He was born Lisle Henderson, the son of two actors who took him with them as they performed on Mississippi riverboats and in tent shows. When his mother died, Lisle went to live at a boarding house run by his maternal grandmother, Mary Talbot, whose surname he took. One of Mary's roomers was a magician, who taught the 17-year-old Lisle hypnotism and sleight of hand. He soon made his stage debut as stooge for a vaudeville magician.
"Supposedly in a trance," he remembered, "I'd lie between two chairs, with my head on one chair and my feet on the other. Then the man I worked for placed a big rock on my stomach and proceeded to break it with a hammer."
Talbot graduated from stooge to magician, and then to actor, appearing in stock companies in Iowa and Nebraska. In 1930 he formed his own stock company, also giving employment to his father and stepmother. The company closed with the advent of talking pictures, and Talbot tried his luck in New York.
In 1932 he and another struggling stage actor, Pat O'Brien, appeared in The Nightingale, a two-reel musical short, filmed at Warner Brothers' studio in Brooklyn, New York. Impressed, Warners gave him a screen test, and the result was a contract and the role of a dapper hoodlum in Love is a Racket. By now Talbot was in Hollywood where, between 1932 and 1937, he made an astonishing 43 feature films, plus two shorts. "It wasn't at all unusual to be working in two or three pictures at the same time," he recalled. These productions included Big City Blues and Three on a Match (both 1932, with Humphrey Bogart), 20,000 Years in Sing Sing (1933, with Bette Davis and Spencer Tracy), College Coach (1933, with Dick Powell and Pat O'Brien) and The Singing Kid (1936, with Al Jolson). On loan-outs to other studios, he also appeared in The 13th Guest (1932, with Ginger Rogers), One Night of Love (1935, with Grace Moore) and Go West, Young Man (1936, with Mae West).
''In the theatre,'' said Talbot, ''we'd arrive at five o'clock, and we were usually finished at eleven. We did the play and that was it. But in Hollywood, hours meant nothing . . . We would work 12 to 14 hours, and get called back next morning.'' These conditions became so intolerable that, in 1937, Talbot and a handful of fellow players braved the threats of the studios and formed the Screen Actors Guild. Afterwards, relations between Talbot and a vengeful Warners deteriorated, and he left the studio.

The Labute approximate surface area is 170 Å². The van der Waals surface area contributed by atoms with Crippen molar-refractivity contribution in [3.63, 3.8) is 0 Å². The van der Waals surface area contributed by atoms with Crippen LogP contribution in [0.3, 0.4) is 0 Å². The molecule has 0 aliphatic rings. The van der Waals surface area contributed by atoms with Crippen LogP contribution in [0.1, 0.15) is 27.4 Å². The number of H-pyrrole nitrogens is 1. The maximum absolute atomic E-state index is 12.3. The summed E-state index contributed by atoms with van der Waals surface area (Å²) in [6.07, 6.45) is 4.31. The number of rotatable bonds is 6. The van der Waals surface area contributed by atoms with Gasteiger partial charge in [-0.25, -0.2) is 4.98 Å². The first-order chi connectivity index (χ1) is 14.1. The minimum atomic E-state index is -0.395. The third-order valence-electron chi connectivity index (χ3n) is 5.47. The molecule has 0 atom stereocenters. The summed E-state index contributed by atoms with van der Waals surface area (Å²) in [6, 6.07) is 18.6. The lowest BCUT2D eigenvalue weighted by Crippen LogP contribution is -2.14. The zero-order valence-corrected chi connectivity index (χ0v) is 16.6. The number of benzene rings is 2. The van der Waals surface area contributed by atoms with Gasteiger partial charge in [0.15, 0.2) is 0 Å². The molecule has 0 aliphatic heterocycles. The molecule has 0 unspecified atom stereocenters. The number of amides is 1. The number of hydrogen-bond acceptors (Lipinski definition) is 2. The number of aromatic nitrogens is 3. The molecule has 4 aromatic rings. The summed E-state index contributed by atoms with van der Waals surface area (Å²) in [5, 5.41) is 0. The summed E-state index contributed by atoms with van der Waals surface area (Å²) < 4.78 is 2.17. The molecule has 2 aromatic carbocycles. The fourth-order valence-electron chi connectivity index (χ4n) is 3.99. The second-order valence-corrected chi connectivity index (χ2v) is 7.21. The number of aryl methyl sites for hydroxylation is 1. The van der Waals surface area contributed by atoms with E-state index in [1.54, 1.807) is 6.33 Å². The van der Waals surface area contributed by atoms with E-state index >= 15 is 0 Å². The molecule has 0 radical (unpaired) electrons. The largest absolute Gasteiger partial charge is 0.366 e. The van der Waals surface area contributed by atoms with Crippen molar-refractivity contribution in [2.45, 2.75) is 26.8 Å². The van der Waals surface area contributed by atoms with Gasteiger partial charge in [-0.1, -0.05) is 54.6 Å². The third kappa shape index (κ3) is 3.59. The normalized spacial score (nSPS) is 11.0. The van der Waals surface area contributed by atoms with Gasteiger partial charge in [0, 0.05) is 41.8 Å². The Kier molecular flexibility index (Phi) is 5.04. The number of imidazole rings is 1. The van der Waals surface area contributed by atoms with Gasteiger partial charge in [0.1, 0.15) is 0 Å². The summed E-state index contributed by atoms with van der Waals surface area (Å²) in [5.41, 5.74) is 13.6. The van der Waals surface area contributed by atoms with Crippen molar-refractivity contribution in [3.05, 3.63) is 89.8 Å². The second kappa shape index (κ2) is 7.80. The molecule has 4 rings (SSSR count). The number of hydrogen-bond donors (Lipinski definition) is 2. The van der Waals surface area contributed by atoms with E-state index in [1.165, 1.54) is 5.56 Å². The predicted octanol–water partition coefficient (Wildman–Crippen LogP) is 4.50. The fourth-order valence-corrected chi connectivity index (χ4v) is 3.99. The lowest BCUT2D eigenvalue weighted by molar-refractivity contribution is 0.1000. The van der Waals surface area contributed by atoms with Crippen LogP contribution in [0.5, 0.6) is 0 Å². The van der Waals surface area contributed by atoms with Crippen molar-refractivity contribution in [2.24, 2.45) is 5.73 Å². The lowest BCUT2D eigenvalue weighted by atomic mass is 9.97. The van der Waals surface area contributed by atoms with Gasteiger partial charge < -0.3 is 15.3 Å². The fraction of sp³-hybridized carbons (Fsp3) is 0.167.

For the next two decades, he appeared in such films as Second Fiddle (1939, with Sonja Henie), Up in Arms (1944, with Danny Kaye), Champagne for Caesar (1950, with Ronald Colman), The Jackpot (1950, with James Stewart), With a Song in My Heart (1952, with Susan Hayward), There's No Business Like Show Business (1954, with Ethel Merman, Dan Dailey, Marilyn Monroe and Donald O'Connor), and, his last film, Sunrise at Campobello (1960, with Ralph Bellamy and Greer Garson). In addition to these important productions, there were scores of ''B'' films, six serials, and two other dire Edward D. Wood Jnr films: Glen or Glenda (1952) and Jail Bait (1954).
Talbot also made many television appearances in such series as The Adventures of Ozzie and Harriet, The George Burns and Gracie Allen Show, The Bob Cummings Show, The Munsters, The Dukes of Hazard and St Elsewhere.
In a recent interview, he admitted one regret: ''I've never had a star on the Walk of Fame in Hollywood . . . There are lesser lights than I enshrined there.''
Lisle Henderson (Lyle Talbot), actor: born Pittsburgh, Pennsylvania 8 February 1902; married four times (four children); died San Francisco 3 March 1996.Reuse content